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Christie Addresses Bridge Scandal In State Of The State Speech, Says It Doesn't Define State

TRENTON, N.J. (CBSNewYork/AP) -- Gov. Chris Christie delivered his State of the State address Tuesday afternoon on the eve of his second term.

He may be under a cloud but Christie got a three-minute standing ovation when he entered the Assembly chamber, shaking hands with some of the very people investigating the George Washington Bridge lane closure scandal, CBS 2's Marcia Kramer reported.

The governor began his 50-minute speech by again addressing the scandal that has rocked his administration over the past week.

Christie Closer To Bridgegate Scandal Than He Has Said?

He again took the blame, saying as governor he's responsible for what happens and said the administration will cooperate with any investigation into the lane closures.

"Mistakes were clearly made. And as a result, we let down the people we were entrusted to serve. I know our citizens deserve better -- much better," Christie said, adding, "I also want to assure the people of New Jersey today that what has occurred does not define us or our state. This Administration and this Legislature will not allow the work that needs to be done to improve the people's lives in New Jersey to be delayed for any reason. I am the leader of this state and its people and I stand here today proud to be both. I am always determined to do better."

He went on to say the state of New Jersey is strong and getting better, touting a series of positive economic figures over the past four years.

The governor opened his second term with a call for continued compromise. He said the accomplishments over his first four years -- including balancing the budget and pension and tenure reform -- were only possible through bipartisan support.

"We acted and we acted together," said the governor.

Gov. Chris Christie Delivers State Of The State Address

But the governor warned if more isn't done to reduce pension costs, many of his plans for bettering New Jersey in the coming years will not be possible.

"If we do not choose to reduce our soaring pension costs and debt service costs, we will miss the opportunity to improve the lives of every New Jersey citizen, not just a select few," Christie said.

Christie said that the costs will rise by nearly $1 billion in the 2015 fiscal year that starts July 1 if action is not taken.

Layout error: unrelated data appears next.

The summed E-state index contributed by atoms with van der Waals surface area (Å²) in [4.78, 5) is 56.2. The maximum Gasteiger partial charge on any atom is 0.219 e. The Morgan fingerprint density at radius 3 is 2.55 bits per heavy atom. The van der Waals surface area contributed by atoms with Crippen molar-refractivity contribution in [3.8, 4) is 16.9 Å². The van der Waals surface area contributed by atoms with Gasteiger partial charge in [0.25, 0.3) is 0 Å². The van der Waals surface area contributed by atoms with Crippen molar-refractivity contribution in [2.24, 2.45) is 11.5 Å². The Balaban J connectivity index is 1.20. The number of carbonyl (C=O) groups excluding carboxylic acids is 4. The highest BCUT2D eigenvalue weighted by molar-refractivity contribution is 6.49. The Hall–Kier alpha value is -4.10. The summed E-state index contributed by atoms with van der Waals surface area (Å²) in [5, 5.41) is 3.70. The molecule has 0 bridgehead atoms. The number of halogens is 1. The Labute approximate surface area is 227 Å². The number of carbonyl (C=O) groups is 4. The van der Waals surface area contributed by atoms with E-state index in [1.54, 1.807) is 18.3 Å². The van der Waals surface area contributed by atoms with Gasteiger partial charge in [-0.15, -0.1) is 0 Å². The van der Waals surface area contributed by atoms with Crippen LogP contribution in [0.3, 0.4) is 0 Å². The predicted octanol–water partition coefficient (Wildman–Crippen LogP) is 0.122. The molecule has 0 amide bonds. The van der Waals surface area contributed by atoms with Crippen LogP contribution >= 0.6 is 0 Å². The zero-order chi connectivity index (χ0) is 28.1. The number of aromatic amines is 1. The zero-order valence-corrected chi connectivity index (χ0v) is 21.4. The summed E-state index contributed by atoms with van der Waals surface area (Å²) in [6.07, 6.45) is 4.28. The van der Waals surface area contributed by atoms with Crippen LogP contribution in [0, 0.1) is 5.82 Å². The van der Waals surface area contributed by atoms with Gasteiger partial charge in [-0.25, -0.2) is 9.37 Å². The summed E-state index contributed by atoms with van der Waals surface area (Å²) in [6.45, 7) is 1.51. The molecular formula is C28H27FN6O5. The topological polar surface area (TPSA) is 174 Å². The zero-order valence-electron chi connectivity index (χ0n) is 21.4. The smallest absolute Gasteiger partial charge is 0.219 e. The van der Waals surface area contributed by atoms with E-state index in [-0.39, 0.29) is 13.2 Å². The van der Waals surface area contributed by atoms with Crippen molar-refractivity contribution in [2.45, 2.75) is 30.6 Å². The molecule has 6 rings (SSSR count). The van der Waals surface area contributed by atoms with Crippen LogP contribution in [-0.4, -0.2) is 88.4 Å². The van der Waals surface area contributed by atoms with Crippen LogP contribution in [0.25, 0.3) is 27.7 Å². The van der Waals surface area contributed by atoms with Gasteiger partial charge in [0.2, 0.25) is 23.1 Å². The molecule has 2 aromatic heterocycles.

He said that's "$1 billion we can't spend on education.''

Christie said failure to act soon would put the burden on the middle class.

"We're sent here to act, let's not fail to act. Let's create an attitude of choice," Christie said.

He did not lay out a specific plan, but the issue is likely to be a centerpiece of his budget proposal next month.

Christie Addresses Bridge Scandal In State Of The State Speech, Says It Doesn't Define State

Christie said the state government shrank as more private sector jobs were created.

"In this new year and in the next four years, we need to build on this momentum by creating a new attitude: we need to create an attitude of choice," Christie said.

The Republican said property taxes are still too high and called on the Legislature to work on a new property tax relief initiative.

The governor also called on the state Legislature to make the 2 percent property tax cap set to expire in April permanent.

Christie said more tax issues will come up when he presents his budget next month.

"Let me tell you one choice we will not make -- because it is one answer that will not help grow jobs in our state: and that is raising taxes," said Christie.

The governor called on lawmakers to end sick leave payouts for government employees. He said it cost the state $880 million.

The governor also called for expanding the school day and the school year, saying education is the key to growth.